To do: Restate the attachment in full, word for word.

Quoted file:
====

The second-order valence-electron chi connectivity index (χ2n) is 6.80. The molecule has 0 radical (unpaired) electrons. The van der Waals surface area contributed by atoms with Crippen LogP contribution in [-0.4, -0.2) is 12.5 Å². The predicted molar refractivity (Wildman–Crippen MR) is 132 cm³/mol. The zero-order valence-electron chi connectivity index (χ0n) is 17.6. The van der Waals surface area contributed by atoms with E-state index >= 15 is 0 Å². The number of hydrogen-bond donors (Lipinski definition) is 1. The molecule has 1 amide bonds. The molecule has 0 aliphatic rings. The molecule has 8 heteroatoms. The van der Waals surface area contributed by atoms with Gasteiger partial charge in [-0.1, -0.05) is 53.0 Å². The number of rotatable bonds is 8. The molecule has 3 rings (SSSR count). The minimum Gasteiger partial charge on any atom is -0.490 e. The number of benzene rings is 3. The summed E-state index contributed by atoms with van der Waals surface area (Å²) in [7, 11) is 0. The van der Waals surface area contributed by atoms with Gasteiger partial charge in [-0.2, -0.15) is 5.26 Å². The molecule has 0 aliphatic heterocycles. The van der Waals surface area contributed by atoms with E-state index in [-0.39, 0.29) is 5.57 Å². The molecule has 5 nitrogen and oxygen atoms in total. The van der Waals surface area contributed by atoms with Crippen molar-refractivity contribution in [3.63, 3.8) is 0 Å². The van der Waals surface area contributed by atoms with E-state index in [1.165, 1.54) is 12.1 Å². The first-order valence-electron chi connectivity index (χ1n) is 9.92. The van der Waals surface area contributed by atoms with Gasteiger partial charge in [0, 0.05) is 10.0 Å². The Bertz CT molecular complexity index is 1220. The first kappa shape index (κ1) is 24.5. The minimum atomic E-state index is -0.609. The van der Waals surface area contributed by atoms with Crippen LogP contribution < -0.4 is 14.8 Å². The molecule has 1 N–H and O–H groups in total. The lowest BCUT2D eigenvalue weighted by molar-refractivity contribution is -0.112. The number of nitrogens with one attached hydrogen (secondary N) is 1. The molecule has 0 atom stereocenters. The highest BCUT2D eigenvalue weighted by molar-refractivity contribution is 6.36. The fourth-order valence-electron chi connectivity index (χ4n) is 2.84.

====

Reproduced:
The second-order valence-electron chi connectivity index (χ2n) is 6.80. The molecule has 0 radical (unpaired) electrons. The van der Waals surface area contributed by atoms with Crippen LogP contribution in [-0.4, -0.2) is 12.5 Å². The predicted molar refractivity (Wildman–Crippen MR) is 132 cm³/mol. The zero-order valence-electron chi connectivity index (χ0n) is 17.6. The van der Waals surface area contributed by atoms with E-state index >= 15 is 0 Å². The number of hydrogen-bond donors (Lipinski definition) is 1. The molecule has 1 amide bonds. The molecule has 0 aliphatic rings. The molecule has 8 heteroatoms. The van der Waals surface area contributed by atoms with Gasteiger partial charge in [-0.1, -0.05) is 53.0 Å². The number of rotatable bonds is 8. The molecule has 3 rings (SSSR count). The minimum Gasteiger partial charge on any atom is -0.490 e. The number of benzene rings is 3. The summed E-state index contributed by atoms with van der Waals surface area (Å²) in [7, 11) is 0. The van der Waals surface area contributed by atoms with Gasteiger partial charge in [-0.2, -0.15) is 5.26 Å². The molecule has 0 aliphatic heterocycles. The van der Waals surface area contributed by atoms with E-state index in [-0.39, 0.29) is 5.57 Å². The molecule has 5 nitrogen and oxygen atoms in total. The van der Waals surface area contributed by atoms with Crippen molar-refractivity contribution in [3.63, 3.8) is 0 Å². The van der Waals surface area contributed by atoms with E-state index in [1.165, 1.54) is 12.1 Å². The first-order valence-electron chi connectivity index (χ1n) is 9.92. The van der Waals surface area contributed by atoms with Gasteiger partial charge in [0, 0.05) is 10.0 Å². The Bertz CT molecular complexity index is 1220. The first kappa shape index (κ1) is 24.5. The minimum atomic E-state index is -0.609. The van der Waals surface area contributed by atoms with Crippen LogP contribution < -0.4 is 14.8 Å². The molecule has 1 N–H and O–H groups in total. The lowest BCUT2D eigenvalue weighted by molar-refractivity contribution is -0.112. The number of nitrogens with one attached hydrogen (secondary N) is 1. The molecule has 0 atom stereocenters. The highest BCUT2D eigenvalue weighted by molar-refractivity contribution is 6.36. The fourth-order valence-electron chi connectivity index (χ4n) is 2.84.